Oklahoma State Overview
Oklahoma is the fifth freest state in the country. It does especially well on fiscal policy (ranking fourth) but slips, like many southern states, on personal freedom (ranking 31st). The Sooner State also improved more than any other state except for North Dakota over the last decade.
In terms of fiscal policy, Oklahoma enjoys particularly low taxes and debt (7.4 percent and 14.0 percent of personal income, respectively). However, it does not equal this superior performance on spending, where it is a full standard deviation worse than average (at 13.0 percent of personal income). One of the reasons for this is that the Oklahoma state and local governments have bloated payrolls amounting to 16.5 percent of the private workforce. Oklahoma is also fairly fiscally centralized.
In the regulatory realm, the state performs quite well on land-use freedom, though eminent domain reform has been quite limited. Oklahoma is mediocre on tort abuse, health insurance freedom, occupational freedom, and utility deregulation. However, its number of health insurance coverage mandates is better (lower) than average. It has been a right-to-work state since 2001. Unfortunately, Oklahoma requires too many occupational licenses; occupational fees and education/experience requirements are, however, lower than average. Campaign finance regulations are quite strict.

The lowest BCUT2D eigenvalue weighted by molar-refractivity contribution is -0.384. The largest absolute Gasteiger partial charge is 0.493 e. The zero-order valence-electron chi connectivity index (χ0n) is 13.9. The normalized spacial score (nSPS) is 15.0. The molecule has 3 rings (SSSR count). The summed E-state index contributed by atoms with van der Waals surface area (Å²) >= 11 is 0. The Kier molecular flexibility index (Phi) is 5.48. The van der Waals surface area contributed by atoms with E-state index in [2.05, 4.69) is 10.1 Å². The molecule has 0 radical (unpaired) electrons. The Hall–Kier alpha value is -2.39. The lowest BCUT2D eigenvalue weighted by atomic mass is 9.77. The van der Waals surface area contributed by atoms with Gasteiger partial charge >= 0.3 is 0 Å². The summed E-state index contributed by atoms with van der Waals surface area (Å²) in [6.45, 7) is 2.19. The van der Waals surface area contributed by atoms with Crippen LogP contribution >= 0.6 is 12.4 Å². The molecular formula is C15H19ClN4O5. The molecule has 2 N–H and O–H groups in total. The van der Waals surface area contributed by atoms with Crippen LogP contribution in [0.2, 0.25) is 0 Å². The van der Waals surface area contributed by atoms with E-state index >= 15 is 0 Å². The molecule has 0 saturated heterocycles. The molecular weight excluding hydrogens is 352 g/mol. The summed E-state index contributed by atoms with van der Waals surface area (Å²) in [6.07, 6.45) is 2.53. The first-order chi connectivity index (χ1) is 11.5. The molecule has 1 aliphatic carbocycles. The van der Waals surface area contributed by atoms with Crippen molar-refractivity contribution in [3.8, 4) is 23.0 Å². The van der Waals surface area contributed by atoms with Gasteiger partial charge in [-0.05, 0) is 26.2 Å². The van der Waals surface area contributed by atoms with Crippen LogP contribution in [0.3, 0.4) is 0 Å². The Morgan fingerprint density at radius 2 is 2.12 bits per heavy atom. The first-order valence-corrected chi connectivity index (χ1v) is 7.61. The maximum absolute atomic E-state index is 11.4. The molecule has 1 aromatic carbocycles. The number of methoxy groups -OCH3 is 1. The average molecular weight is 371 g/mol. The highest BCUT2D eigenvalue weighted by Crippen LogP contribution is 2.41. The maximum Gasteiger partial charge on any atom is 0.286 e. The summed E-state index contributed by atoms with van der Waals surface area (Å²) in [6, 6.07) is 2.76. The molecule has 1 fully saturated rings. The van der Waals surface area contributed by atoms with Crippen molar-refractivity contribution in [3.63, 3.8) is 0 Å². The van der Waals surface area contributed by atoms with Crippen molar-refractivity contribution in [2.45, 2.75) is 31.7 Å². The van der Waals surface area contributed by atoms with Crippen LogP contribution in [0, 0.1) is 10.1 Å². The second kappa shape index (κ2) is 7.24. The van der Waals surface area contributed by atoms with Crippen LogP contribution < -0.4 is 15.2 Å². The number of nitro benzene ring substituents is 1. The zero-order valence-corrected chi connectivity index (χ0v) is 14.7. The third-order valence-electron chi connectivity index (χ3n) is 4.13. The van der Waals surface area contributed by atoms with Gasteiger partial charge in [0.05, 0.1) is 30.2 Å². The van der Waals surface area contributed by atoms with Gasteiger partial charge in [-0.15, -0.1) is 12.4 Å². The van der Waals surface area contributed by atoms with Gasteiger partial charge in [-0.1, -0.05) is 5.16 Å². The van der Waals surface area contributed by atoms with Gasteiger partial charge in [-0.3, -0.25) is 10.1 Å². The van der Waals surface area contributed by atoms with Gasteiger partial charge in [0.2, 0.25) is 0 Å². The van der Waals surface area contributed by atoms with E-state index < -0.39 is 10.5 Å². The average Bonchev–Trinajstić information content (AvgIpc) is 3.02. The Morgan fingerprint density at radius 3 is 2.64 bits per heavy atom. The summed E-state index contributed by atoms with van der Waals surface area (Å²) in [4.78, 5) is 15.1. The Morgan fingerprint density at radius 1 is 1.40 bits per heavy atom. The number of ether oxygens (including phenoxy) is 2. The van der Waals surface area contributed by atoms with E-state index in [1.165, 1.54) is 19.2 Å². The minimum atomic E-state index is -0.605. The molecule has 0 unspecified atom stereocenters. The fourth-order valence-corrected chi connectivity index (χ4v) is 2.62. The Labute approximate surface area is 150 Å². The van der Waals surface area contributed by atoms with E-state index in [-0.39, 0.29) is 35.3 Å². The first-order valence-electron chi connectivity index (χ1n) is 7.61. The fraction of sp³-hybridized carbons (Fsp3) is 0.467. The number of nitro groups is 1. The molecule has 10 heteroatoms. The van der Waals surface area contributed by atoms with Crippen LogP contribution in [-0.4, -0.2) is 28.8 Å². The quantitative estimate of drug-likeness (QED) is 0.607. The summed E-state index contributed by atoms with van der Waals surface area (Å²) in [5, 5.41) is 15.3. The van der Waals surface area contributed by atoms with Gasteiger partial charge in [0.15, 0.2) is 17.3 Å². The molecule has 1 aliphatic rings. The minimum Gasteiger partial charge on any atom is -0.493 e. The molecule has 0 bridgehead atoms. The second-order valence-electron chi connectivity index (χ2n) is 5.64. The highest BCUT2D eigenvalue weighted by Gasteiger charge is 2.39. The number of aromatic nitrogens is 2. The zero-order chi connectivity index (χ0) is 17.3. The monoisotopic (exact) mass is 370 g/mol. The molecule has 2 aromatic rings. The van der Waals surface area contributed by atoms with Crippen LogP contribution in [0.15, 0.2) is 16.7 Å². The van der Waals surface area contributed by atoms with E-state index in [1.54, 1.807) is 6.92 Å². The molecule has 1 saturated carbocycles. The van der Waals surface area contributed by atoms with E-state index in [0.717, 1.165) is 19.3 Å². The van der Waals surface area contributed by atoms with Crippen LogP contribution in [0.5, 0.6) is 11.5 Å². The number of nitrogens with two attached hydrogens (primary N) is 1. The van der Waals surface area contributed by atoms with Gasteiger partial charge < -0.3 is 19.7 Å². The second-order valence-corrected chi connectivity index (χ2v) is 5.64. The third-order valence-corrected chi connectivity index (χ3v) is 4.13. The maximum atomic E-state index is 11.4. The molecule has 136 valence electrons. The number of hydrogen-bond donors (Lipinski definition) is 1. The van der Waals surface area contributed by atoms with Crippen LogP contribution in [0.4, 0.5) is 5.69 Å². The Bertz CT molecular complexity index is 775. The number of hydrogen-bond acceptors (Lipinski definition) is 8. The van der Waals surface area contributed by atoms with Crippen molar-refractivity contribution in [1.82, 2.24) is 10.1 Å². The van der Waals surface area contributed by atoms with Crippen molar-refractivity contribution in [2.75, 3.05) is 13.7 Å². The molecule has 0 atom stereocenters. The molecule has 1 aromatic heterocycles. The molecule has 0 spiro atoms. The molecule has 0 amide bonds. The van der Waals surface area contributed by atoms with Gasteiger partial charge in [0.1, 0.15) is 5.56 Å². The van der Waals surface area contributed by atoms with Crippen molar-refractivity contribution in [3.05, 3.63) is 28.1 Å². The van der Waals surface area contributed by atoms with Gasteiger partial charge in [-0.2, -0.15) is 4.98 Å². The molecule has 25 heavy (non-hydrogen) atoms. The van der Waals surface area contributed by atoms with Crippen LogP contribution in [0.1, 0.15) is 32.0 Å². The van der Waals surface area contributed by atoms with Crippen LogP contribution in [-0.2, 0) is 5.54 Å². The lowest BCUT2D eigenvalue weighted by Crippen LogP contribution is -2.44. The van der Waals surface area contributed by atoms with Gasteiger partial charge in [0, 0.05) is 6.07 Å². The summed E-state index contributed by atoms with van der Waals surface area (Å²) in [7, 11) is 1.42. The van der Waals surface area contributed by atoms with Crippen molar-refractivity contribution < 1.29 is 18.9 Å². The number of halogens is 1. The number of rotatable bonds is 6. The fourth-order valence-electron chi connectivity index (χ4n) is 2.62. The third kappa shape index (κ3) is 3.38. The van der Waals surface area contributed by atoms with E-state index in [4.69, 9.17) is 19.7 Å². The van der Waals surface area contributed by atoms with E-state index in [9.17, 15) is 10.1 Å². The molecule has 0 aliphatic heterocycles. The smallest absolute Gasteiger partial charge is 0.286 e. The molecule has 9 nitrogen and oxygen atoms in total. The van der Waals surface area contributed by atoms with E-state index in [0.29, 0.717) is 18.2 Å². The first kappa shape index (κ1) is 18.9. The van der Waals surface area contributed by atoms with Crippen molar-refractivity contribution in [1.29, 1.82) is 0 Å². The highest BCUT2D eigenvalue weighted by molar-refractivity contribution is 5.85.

In terms of personal freedom, gun control is fairly limited and alcohol taxes and restrictions are modest (although the state does have blue laws and a “happy hour” ban). The state’s marijuana sentencing is unreformed. Indeed, Oklahoma’s maximum possible sentence for a single marijuana offense—lifetime in prison—is draconian. Asset forfeiture rules are in need of reform. Several types of gambling are legal (not including casino gambling), though social gambling is technically prohibited and aggravated gambling is a felony. Private and home schools are virtually unregulated—though kindergarten attendance is required by law. The state has limited smoking bans with a number of exceptions. Arrests for victimless crimes are well above the national average, significantly dragging down the state’s personal freedom score. Reforming this rate to the national mean would have raised Oklahoma’s personal freedom ranking from 31st to 13th. Surprisingly, the drug arrest rate is better (lower) than average.
- Cut spending and the size of the government workforce until they are in line with national averages. Areas that could use the biggest cuts include public welfare and highway spending.
- Protect individual property rights better by reforming eminent domain and asset forfeiture laws.
- Reform sentencing for nonviolent crimes with an eye to reducing the crime-adjusted incarceration rate to the national average.